The Joiners’ Arms and Gentrification

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In areas like Shoreditch and its peers around the globe, the cosmetic renewal of a portion of the crumbling urban core coincides with continued – or intensified – infrastructural decline. The reactivation of dormant (or low profit sweatshop-occupied) industrial properties first as artist’s spaces and later as bars, boutiques, apartments etc has made many landlords even richer, but the area’s large tracts of public housing, services and transport facilities remain in a deteriorating condition and/or are sold off to the private sector. Gentrification takes from the poor and gives to the rich. Anything residually ‘public’ will either be reclaimed for the middle class or left to rot. Each wave of colonisers plays out the contradictions of their particular claim to space, taking sides against the next phase of gentrification in which they nevertheless conspire…The creation and rapid extinction of cultural ‘incubators’ – clubs, art spaces, etc. – by more lucrative investments in areas like Shoreditch at the same time intensifies bohemian settler’s efforts to maintain that crucial ‘edginess’ which is the USP of the area’s marketing.

The piece this quote was taken from (“Shoreditch and the creative destruction of the inner city“) was written over a decade ago yet remains the most insightful commentary on what’s happening in the East End of London (and beyond) that I’ve seen. I’ve referred to it in the past, not least when Dazed & Confused insultingly posed the question of whether East London was ‘dead’ because the ‘creatives’ were finding it a bit expensive. The writers at D&C were completely useless on gentrification, presenting it both as a new phenomenon and as something somehow removed from magazines like their own and its endless articles presenting the East End as a hub of cool, edgy creativity. Both were and are a nonsense. No brand better sums up the “bohemian settler’s efforts to maintain that crucial ‘edginess’” than Vice which, like Dazed & Confused, launched in the early 90s and bought Shoreditch’s Old Blue Last pub in the same year Benedict Seymour’s essay was written. It’s become a shorthand signifier for an edginess that is “one part actual intelligent, progressive, boundary-pushing journalism to nine parts nihilistic misogynist awfulness” and it’s not irrelevant here that one of its co-founders is a reactionary dickhead. Vice was and is aimed at a young, self-consciously ‘creative’ reader for whom it offers a titillating taste of transgression. Today Vice has posted an article on the impending closure of The Joiners Arms, a Hackney gay bar which it’s fair to say has been an institution in London’s LGBT scene. Entitled “The Joiners’ Arms is Closing and It’s a Travesty’, the piece is fascinating in its inadvertent revelation that these people still really, really don’t understand what’s happening in London. As with the previous D&S piece, gentrification is presented as some nebulous external force that is encroaching on ‘proper Hackney’ and “pushing out those that can no longer afford to stay”. Yet the article itself documents some of the logic and processes behind gentrification, even though it clearly doesn’t realise it. Seymour’s piece explains how the wave of ‘creative gentrification’ which saw Shoreditch “celebrated as the heart of London’s creative and artistic scene in the ’90s” led to it becoming “the apple of urban policy makers’ eyes in the late ’90s”. As he puts it:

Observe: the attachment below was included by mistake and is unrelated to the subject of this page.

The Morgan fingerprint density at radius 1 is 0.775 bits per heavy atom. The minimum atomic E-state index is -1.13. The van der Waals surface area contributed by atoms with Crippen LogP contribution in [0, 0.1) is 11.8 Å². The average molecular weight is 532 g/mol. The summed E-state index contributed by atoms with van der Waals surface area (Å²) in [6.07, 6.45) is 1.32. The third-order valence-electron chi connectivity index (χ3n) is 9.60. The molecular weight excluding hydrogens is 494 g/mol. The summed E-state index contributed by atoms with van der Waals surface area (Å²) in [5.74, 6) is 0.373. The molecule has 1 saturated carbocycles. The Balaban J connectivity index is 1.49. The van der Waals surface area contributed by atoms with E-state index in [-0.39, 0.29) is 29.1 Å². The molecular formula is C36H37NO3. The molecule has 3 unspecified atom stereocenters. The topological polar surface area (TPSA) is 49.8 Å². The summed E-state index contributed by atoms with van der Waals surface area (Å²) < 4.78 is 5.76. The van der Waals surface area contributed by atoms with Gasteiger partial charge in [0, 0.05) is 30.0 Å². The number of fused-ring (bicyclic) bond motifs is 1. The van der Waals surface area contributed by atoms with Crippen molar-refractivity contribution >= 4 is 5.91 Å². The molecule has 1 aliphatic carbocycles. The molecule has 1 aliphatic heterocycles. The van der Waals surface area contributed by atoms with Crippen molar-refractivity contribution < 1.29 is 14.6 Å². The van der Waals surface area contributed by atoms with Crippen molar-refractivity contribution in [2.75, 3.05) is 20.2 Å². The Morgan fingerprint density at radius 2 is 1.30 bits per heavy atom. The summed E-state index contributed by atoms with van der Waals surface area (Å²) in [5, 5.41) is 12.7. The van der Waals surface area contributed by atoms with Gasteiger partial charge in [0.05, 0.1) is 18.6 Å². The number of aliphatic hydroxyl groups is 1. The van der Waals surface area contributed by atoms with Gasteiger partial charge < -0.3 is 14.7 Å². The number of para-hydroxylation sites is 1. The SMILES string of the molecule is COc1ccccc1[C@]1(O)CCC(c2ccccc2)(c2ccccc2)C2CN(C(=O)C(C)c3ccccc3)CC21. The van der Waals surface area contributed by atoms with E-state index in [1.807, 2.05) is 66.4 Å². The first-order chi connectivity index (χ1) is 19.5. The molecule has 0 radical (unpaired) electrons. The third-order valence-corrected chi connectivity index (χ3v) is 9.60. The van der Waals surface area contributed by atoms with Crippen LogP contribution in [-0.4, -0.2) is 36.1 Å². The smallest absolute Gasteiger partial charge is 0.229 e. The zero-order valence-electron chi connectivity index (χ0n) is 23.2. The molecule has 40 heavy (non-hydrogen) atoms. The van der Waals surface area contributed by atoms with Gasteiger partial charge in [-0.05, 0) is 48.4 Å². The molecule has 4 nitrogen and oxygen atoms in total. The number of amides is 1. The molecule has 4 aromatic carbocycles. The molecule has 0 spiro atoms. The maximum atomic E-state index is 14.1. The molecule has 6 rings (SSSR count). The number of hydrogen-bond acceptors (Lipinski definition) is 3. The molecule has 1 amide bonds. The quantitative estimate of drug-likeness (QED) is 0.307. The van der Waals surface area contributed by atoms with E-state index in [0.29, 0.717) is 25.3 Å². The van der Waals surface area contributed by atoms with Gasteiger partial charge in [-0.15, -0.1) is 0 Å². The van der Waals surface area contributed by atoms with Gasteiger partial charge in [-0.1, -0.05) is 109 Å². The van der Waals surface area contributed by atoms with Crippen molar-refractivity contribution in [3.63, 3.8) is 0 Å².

Shoreditch was held up as an example of how the ‘inner core’ of the city, allegedly abandoned after the flight of working class inhabitants to the suburbs in the ’60s and ’70s, could ‘come back to life’ if the area’s ‘residual’ population of deadbeats were supplemented (that is, supplanted) by a lively group of dynamic and entrepreneurial cultural professionals. From the beginning this notion of new ‘life’ served to obfuscate whose life was being discussed – not that of the area’s economically challenged majority, it would seem.

This is a narrative which Vice follows precisely. The Joiners’, we’re told, opened in “proper Hackney territory” which apparently means it was “surrounded by empty shop fronts and council estates”. Notice that ‘council estates’ are clearly implied to be a bad thing here. It goes further – The Joiners’ was “a haven from a traditionally homophobic part of town” and it “flew the rainbow flag proud” despite aforementioned council estates. In the space of a few sentences we’re implicitly but clearly given the notion that Hackney was a declining working-class area and this is linked to homophobia. Was Hackney ‘traditionally’ viewed as homophobic, more so than any other area of London? Even this brief ‘gay history’ of the East End suggests otherwise, with this section concerning a pub literally minutes from The Joiners’:

Another vital meeting place for the East End gay community was the Royal Oak in Columbia Road, Hackney. While researching local history, Columbia Road resident Linda Wilkinson learned about Lil and Maisie, a transvestite couple, who lived in Hackney throughout World War II and performed at the Royal Oak while the bombs were falling. What’s remarkable about Lil and Maisie is that they were accepted by their neighbours. No stories have come to light of a similar working class gay couple anywhere else in London at this time. Lil and Maisie were still performing in drag at the Royal Oak in the 1960s.